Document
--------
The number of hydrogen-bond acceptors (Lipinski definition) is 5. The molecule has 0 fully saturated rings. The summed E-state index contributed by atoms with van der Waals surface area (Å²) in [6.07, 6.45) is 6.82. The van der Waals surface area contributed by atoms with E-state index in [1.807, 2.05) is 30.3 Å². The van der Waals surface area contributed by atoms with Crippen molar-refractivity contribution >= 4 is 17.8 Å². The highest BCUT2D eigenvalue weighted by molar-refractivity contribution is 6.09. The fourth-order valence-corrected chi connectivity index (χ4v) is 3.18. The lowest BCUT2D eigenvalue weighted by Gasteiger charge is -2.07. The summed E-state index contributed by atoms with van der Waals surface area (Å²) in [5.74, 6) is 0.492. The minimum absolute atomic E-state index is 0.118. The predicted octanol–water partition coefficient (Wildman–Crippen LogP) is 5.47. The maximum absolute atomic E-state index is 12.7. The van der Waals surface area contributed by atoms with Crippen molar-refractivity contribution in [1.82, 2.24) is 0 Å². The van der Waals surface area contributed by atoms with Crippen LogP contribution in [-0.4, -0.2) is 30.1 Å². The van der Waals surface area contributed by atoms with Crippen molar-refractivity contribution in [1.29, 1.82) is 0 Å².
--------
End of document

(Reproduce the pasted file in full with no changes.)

The number of hydrogen-bond acceptors (Lipinski definition) is 5. The molecule has 0 fully saturated rings. The summed E-state index contributed by atoms with van der Waals surface area (Å²) in [6.07, 6.45) is 6.82. The van der Waals surface area contributed by atoms with E-state index in [1.807, 2.05) is 30.3 Å². The van der Waals surface area contributed by atoms with Crippen molar-refractivity contribution >= 4 is 17.8 Å². The highest BCUT2D eigenvalue weighted by molar-refractivity contribution is 6.09. The fourth-order valence-corrected chi connectivity index (χ4v) is 3.18. The lowest BCUT2D eigenvalue weighted by Gasteiger charge is -2.07. The summed E-state index contributed by atoms with van der Waals surface area (Å²) in [5.74, 6) is 0.492. The minimum absolute atomic E-state index is 0.118. The predicted octanol–water partition coefficient (Wildman–Crippen LogP) is 5.47. The maximum absolute atomic E-state index is 12.7. The van der Waals surface area contributed by atoms with Crippen molar-refractivity contribution in [1.82, 2.24) is 0 Å². The van der Waals surface area contributed by atoms with Crippen LogP contribution in [-0.4, -0.2) is 30.1 Å². The van der Waals surface area contributed by atoms with Crippen molar-refractivity contribution in [1.29, 1.82) is 0 Å².